European Money Printing: What Could Possibly Go Wrong?

Last Friday, while many were off for Veteran’s Day, we put in a day at the office, belaboring things portentous to our clients…and by extension ourselves.  Nonetheless, we paused a moment to consider the ‘all quiet on the western front’ Armistice and today’s world we live in.

From what we gather ‘the war to end all wars’ brought a new disorder to Europe.  By the time it was over, economies were ruined, governments were defeated, and national confidences were crushed.  On top of that, the Treaty of Versailles, and its repercussions, prompted Germany to blow up its currency.  It was the rational thing to do.

One of the provisions of the treaty required Germany to make reparation payments that were impossible for their economy to cover.  To lighten the burden the German government, the Weimar Republic, began printing paper banknotes.  The results were disastrous.

Between January 1922 and November 1923 the wholesale price index rocketed from 36.7 percent to 726,000,000,000.0 percent.  By late 1923 it took 200 billion marks to buy a loaf of bread.  In effect, Germany’s money died…along with its middleclass.

Interestingly, the lesson Germany learned from the hyperinflation in the 1920s was the opposite of the lesson the United States learned from the depression of the 1930s…

Lessons of the Great Depression

Throughout the roaring twenties businesses in the United States doubled down on their growth and overbuilt their operations.  Following the stock market panic in late 1929, the U.S. economy’s capacity overhang was exposed to be grossly out of balance with its real demand.  That’s when the banking system’s fractional reserve debt pyramid that supported the build-out imploded.

“Liquidate labor, liquidate stocks, liquidate the farmers, liquidate real estate,” were the advice of then Treasury Secretary, Andrew Mellon, at the onset of the Great Depression.  If President Hoover, and later Roosevelt, had followed Mellon’s advice it’s possible that the economic downturn and recovery would have been more abrupt, yet shorter in duration.  Instead, the government larded up the economy with loads of debt based stimulus spending and directed it into unproductive make work programs, which extended the downturn into a 10-year depression.

On the monetary side, the Federal Reserve, created in 1913, was still finding its way at the time and was hesitant to inflate.  Additionally, the pesky gold standard, which required a 40 percent gold backing of Federal Reserve Notes, also limited their ability to expand the money supply.  Between 1929 and 1933 the Federal Reserve stood by while the quantity of money declined by a third and the banking system collapsed.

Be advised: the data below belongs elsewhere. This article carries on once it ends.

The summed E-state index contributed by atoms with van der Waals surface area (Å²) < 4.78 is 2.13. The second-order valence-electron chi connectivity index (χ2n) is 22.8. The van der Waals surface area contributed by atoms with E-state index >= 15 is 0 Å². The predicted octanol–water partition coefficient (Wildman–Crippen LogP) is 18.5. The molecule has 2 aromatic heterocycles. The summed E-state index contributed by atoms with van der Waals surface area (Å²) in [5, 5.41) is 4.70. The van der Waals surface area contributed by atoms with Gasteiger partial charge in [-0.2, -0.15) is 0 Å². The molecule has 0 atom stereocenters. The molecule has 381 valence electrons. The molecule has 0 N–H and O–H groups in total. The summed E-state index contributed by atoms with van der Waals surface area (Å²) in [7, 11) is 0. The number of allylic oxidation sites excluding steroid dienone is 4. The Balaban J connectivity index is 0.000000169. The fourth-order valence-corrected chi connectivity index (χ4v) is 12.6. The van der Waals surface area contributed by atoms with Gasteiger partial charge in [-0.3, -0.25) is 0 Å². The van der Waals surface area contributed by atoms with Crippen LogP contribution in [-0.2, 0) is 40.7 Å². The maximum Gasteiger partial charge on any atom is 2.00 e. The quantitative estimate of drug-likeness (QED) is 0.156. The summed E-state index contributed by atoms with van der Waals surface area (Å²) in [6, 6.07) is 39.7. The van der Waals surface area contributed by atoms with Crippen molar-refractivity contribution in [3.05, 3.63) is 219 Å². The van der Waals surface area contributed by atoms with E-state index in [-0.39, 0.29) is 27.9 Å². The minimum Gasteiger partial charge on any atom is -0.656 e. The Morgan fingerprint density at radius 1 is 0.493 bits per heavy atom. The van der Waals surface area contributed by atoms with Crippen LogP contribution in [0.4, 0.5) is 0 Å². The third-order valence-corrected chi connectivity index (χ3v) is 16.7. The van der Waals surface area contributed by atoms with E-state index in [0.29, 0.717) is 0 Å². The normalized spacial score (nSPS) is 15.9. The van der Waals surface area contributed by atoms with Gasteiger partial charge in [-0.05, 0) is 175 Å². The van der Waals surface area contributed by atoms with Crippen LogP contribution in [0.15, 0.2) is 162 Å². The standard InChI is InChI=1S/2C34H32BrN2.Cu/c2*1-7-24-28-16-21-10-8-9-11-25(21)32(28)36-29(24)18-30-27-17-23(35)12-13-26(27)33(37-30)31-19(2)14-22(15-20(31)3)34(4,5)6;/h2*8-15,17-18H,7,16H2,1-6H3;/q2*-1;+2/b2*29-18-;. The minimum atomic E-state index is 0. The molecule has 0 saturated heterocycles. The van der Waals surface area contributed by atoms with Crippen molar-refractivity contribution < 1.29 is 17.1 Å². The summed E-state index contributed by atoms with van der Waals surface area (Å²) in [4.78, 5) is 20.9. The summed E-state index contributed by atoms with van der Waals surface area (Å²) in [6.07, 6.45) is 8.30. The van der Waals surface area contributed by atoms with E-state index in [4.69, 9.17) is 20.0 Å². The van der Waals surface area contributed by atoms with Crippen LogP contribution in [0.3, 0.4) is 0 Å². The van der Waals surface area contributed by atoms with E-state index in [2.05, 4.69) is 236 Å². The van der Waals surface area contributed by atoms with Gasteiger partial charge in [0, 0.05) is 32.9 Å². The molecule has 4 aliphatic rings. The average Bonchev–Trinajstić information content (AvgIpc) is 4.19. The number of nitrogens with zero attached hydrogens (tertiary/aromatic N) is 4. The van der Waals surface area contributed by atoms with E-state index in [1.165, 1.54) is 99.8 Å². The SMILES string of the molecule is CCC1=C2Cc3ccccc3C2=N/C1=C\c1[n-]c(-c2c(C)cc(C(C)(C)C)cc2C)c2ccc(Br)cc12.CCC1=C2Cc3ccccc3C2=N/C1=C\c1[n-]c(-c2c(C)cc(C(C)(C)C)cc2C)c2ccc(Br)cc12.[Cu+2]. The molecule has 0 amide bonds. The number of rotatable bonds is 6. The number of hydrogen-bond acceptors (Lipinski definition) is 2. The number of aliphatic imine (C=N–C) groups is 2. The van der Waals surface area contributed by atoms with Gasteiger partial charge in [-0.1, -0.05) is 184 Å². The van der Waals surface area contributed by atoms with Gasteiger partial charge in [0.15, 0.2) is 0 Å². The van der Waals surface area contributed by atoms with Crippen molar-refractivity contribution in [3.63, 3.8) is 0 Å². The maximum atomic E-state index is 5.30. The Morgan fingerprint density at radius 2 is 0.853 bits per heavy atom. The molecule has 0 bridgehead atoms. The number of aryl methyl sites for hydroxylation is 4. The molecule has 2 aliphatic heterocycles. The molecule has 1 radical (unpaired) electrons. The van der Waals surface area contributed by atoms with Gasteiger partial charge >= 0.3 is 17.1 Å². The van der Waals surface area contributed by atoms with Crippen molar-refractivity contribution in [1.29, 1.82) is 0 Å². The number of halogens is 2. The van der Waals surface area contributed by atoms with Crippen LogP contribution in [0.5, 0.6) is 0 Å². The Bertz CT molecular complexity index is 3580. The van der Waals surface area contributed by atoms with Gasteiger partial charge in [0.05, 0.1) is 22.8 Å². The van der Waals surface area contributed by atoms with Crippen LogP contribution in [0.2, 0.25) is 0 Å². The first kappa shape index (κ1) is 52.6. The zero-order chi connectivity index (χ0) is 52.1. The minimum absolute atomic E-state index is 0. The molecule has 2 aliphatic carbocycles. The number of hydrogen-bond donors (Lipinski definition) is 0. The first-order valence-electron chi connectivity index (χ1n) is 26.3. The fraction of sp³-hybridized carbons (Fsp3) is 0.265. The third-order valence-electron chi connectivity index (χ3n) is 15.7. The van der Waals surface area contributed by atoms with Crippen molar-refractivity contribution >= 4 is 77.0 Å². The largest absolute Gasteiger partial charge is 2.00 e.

In “A Monetary History of the United States,” Nobel Prize winning economist Milton Friedman assigned blame for the Great Depression to the Federal Reserve.  According to Friedman, if the Federal Reserve had inflated the money supply the banking system wouldn’t have collapsed and millions of people wouldn’t have lost their life savings.

These days, where U.S. monetary policy is concerned, Friedman’s assertions are the gospel.  Just ask current Federal Reserve Chairman Ben Bernanke.  In his November 21, 2002 speech, Deflation: Making Sure “It” Doesn’t Happen Here, Bernanke explained, “The U.S. Government has a technology, called a printing press (or, today, its electronic equivalent), that allows it to produce as many U.S. dollars as it wishes at essentially no cost.”

Since the financial crisis of 2008, Ben Bernanke has added $2 trillion dollars to the Federal Reserve’s balance sheet – tripling its size.  Based on the lesson of the Great Depression, as laid down by Friedman, this is what he’s supposed to do.  He must inflate…for it’s the solution to deflation.

European Money Printing: What Could Possibly Go Wrong?

In Germany, to the contrary, the lesson of hyperinflation is what’s seared into their psyche.  Their grandparents told stories of burning money to heat the home because it was cheaper than fire wood.  They learned of Reichsbank President Rudolf Havenstein’s epic misunderstanding of what was happening, and how he perpetuated the inflation by printing up more and more money to meet an increased demand caused by the mark’s devaluation.

In today’s world, from what we’ve read, the European Commission’s looking to come up with €1 trillion euros to bail out southern Europe and Ireland.  So far their efforts have been unsuccessful.  What’s more, they may ultimately need close to €3 trillion euros.

In short, the bail out money needed does not exist and the banking system’s insolvent.  Moreover, credit markets are imposing limits via rising interest rates restricting the ability of these countries to finance their massive debts.  This leaves few options, except, to use the European Central Bank’s printing press.

Given Europe’s predicament, the allure of printing money is gaining support across the continent.  So far ECB purchases of sovereign debt have been offset with sales of euro paper.  But that could soon change.  The goal of monetary inflation would be to print up euros in sufficient quantities to reduce its value and lighten the burden of over indebted European nations.  Like Bernanke’s efforts in the U.S., and against Germany’s demands, we expect that money printing will be the expedient path the ECB takes.

What could possibly go wrong?


MN Gordon
for Economic Prism

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